- September 1, 2022
- Posted by: Anish
- Category: Feed
A Kearney survey in March 2022 found that 92% of American manufacturing executives were positive about bringing factories home, compared with 78% the previous year. Among CEOs, 70% said they were assessing, planning, or completing the relocation of operations to regions near the U.S., such as Mexico, Canada or Central/Latin America.
Apart from traditional destinations in Asia for relocating manufacturing from China, Mexico is becoming a new alternative, offering proximity to the U.S., lower labour costs and access to preferential tax treatment under the U.S.-Mexico-Canada free trade agreement.
Inflation is still a major concern for ordinary Americans and the Federal Reserve. And experts say it’ll likely be a couple of years before prices really come down from the highs, they’ve seen in 2022.
There’s been a lot of talk of shifting the manufacturing supply chain away from China. Other countries want to cut their dependence on the world’s biggest factory floor, wary that Beijing is wielding too much power over the global economy. Rebuilding manufacturing and replacing China, though, isn’t all that easy. Constructing highways and production lines that work like clockwork, with tightly knit networks of suppliers, is a gargantuan task.
Countries from the US to Vietnam and Indonesia are all trying to present themselves as alternatives. The $53 billion Chips Act was an attempt by the White House to reclaim chip manufacturing, as is the national blueprint to build a lithium-ion battery supply chain by the end of the decade. For electronics, Vietnam has been hailed a viable option. Even Indonesia, the biggest producer of nickel, a critical component of electric vehicle batteries, wants to move up the ladder and capture the value-add from a global shift into EVs.
Parts of the supply chain may shift away from China, but for now, no country can come close to building the intricate network of factories across such a broad range of sectors. Switching agreements and suppliers isn’t an overnight process, nor is setting up operations that have been in place for years.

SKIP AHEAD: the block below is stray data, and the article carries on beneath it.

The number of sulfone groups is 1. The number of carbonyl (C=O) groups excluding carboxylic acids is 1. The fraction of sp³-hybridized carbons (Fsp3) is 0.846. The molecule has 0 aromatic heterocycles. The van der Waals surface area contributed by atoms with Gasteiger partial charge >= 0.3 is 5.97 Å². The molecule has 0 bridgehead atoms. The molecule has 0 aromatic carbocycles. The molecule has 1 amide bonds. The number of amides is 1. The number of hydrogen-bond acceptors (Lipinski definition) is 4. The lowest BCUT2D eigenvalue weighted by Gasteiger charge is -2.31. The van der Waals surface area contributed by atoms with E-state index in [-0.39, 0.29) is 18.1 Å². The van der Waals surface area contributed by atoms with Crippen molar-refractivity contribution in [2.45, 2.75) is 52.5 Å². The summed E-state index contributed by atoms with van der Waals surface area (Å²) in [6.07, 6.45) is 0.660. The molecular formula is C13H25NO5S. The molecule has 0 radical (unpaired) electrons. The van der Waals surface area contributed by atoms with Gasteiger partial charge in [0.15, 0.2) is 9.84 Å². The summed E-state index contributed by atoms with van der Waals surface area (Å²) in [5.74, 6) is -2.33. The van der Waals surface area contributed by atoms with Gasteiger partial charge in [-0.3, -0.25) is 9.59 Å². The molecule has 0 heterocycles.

Vietnam makes a good test case. Just as Apple Inc.’s suppliers such as Hon Hai Precision Industry Co., better known as Foxconn, plan to expand capacity there, sending industrial land prices to new highs, global manufacturers are finding that Vietnam can be easily ensnared by shortages. Right now, building materials like aluminium window sills — which are abundant in China — are hard to come by there.
This is because Vietnam, along with the rest of Asia, imports a lot of basic industrial products such as chemicals and plastic, from its northern neighbour. Even though its economy has been open since March, as long as China continues with Covid-zero lockdowns, the Southeast Asian nation will continue to suffer from supply chain bottlenecks.
Over the years, China’s ambitions to climb the value chain meant a shift of its production toward higher-end equipment and industrial goods. It has built out a vast manufacturing sector that supplies a significant portion of components, or intermediate goods, that go into final products. It is now the top global exporter of such parts in terms of value.
At the same time, Chinese manufacturers are increasingly setting their sights on Mexico/LatAm for bringing production closer to the American market, reflecting higher costs of Chinese exports under U.S. tariffs and pandemic-related disruptions of global supply chains.
Opportunity for Indian Businesses?
For Indian firms having large domestic markets is a boon . Economic Advisory Council to the Prime Minister (EAC-PM) has said that the country can become a 20 trillion-dollar economy at a sustained growth rate of 7 to 7.5 percent for the next 25 years. However, a number of trade and industrial policy initiatives to make the country a global production and exports hub such as the Production Linked Incentive (PLI) scheme would be vital to capture the manufacturing supply chain.
Manufacturing sector should be able to source inputs from the lowest cost suppliers anywhere in the world until it achieves a global scale (globalise), which implies temporarily suspending localisation requirements, removing duties on intermediate items, and accelerating integration through regional and bilateral FTAs.
Recently, Indian External Affairs Minister S Jaishankar, on an official visit to Brazil, Paraguay, and Argentina from August 22-27 quoted “India and Brazil are not only partners but can share best practices for their mutual growth and progress”. This is External Affairs Minister S Jaishankar first-ever official visit to South America.
India also expressed interest in partnering with Argentina for the development of infrastructural projects of transmission lines, roads and highways, railways and in renewable energy including solar, wind, small hydel or biogas. India also offered the expertise of its public and private sector companies, which could also bring attractive financing options, subject to domestic regulations in Argentina.